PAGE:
Statistical analyses were carried out with the StatMate III (ATMS, Tokyo, Japan) and SPSS statistics version 19 (IBM Corporation, Armonk, NY, USA). The significance of the differences in the MH or MV scores at two visits or between test and retest were determined with the Wilcoxon signed-rank test. The significance of the differences in the baseline demographic data between the cases in Part 1 and Part 2 and the significance of difference in the CFT and CV between two groups were determined by Mann–Whitney U-test. The correlation in the MH or MV scores between test and retest was analyzed using Spearman’s rank correlation coefficient. A two-sided P-value <0.05 was considered statistically significant.

Results

Baseline demographic data

The baseline demographic data of all of the patients are shown in Table 3. There were no significant differences in any of the demographic data between the eyes in Part 1 and Part 2. All 65 patients in Part 1 had metamorphopsia when examining their surroundings with their affected eyes. Among these, eleven (16.9%) patients also had metamorphopsia when they looked at things binocularly. Fifteen eyes were excluded from the study because of an absence of metamorphopsia in their daily life. In these eyes, the highest MH score was 0.4 and the MV score was 0.3.

Table 3 Baseline demographic data of patients with ERM in Part 1 and Part 2
Abbreviations: ERM, epiretinal membrane; SE, standard error; MH, metamorphopsia for horizontal lines; MV, metamorphopsia for vertical lines; yrs, years; BCVA, best-corrected visual acuity; logMAR, logarithm of the minimum angle of resolution.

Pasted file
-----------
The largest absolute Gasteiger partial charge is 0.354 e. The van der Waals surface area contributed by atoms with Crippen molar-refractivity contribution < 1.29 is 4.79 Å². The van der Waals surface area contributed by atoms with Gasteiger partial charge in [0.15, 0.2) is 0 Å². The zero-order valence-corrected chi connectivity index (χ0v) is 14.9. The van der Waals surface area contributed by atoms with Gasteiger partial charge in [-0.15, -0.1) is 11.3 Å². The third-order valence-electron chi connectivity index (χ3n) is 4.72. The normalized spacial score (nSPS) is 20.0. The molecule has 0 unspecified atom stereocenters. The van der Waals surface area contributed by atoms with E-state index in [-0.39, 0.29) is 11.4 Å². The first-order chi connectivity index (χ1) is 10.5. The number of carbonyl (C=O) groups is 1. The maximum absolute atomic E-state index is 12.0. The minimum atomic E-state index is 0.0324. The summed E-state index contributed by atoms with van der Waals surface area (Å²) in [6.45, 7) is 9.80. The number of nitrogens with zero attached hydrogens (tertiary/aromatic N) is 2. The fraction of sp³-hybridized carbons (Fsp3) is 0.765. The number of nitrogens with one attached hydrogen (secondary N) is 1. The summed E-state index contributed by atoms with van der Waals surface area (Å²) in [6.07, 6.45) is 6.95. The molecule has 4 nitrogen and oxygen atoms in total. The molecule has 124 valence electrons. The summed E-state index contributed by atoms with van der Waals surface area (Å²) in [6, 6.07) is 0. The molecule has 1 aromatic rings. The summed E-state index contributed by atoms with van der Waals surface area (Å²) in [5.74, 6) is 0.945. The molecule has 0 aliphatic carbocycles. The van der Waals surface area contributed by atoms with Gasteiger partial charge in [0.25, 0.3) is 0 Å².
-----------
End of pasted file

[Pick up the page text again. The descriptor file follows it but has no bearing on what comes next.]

Changes in BCVA, the mean metamorphopsia scores, and the presence of metamorphopsia in daily life

The mean ± standard error of the mean (SEM) of the BCVA improved significantly from 0.33±0.02 logMAR units before surgery to 0.09±0.02 logMAR units at 12 months after the surgery (P<0.001).

The time course of the changes in the relative number of patients without metamorphopsia, and the mean metamorphopsia scores are shown in Figure 3. The MH score improved significantly from 1.05±0.08 before surgery to 0.38±0.06 at 12 months after surgery (P<0.001). The mean MH score improved rapidly during the first 3 months after surgery and then more slowly until 12 months. The MV score improved significantly from 0.89±0.07 before surgery to 0.41±0.06 at 12 months after surgery (P<0.001). The mean MV score improved rapidly during the first month after surgery and then more slowly until 6 months when it reached a plateau.

Figure 3 Changes in the percentage of patients without metamorphopsia and the mean metamorphopsia scores.
Notes: The percentage of patients without metamorphopsia increased as the metamorphopsia scores decreased until finally 35.4% of patients had no metamorphopsia in their daily life at 12 months. Error bars indicate standard error. *,†Statistically significant compared with the metamorphopsia score at baseline (P<0.001), n=65.
Abbreviations: MV, metamorphopsia for vertical lines; MH, metamorphopsia for horizontal lines.

The percentage of patients who did not have metamorphopsia increased as the metamorphopsia scores decreased until finally 23 (35.4%) of 65 patients had no metamorphopsia in their daily life at 12 months (Figure 3). A complete normalization of the M-CHARTS scores for both the MH and MV scores was achieved in 18 (27.7%) patients at 12 months. The highest M-CHARTS score in those who reported no metamorphopsia postoperatively was 0.3 for both the MH and MV scores at 12 months after surgery. All patients with metamorphopsia score ≥0.4 had subjective perception of metamorphopsia in their daily life at 12 months after the surgery.

From the questionnaire, 53 of 65 patients (81.5%) with preoperative metamorphopsia in their daily life reported that their metamorphopsia had improved at 12 months from that at baseline. Twelve (18.5%) patients reported it had not changed. None of the patients reported that their metamorphopsia had worsened.

OCT parameters and metamorphopsia in daily life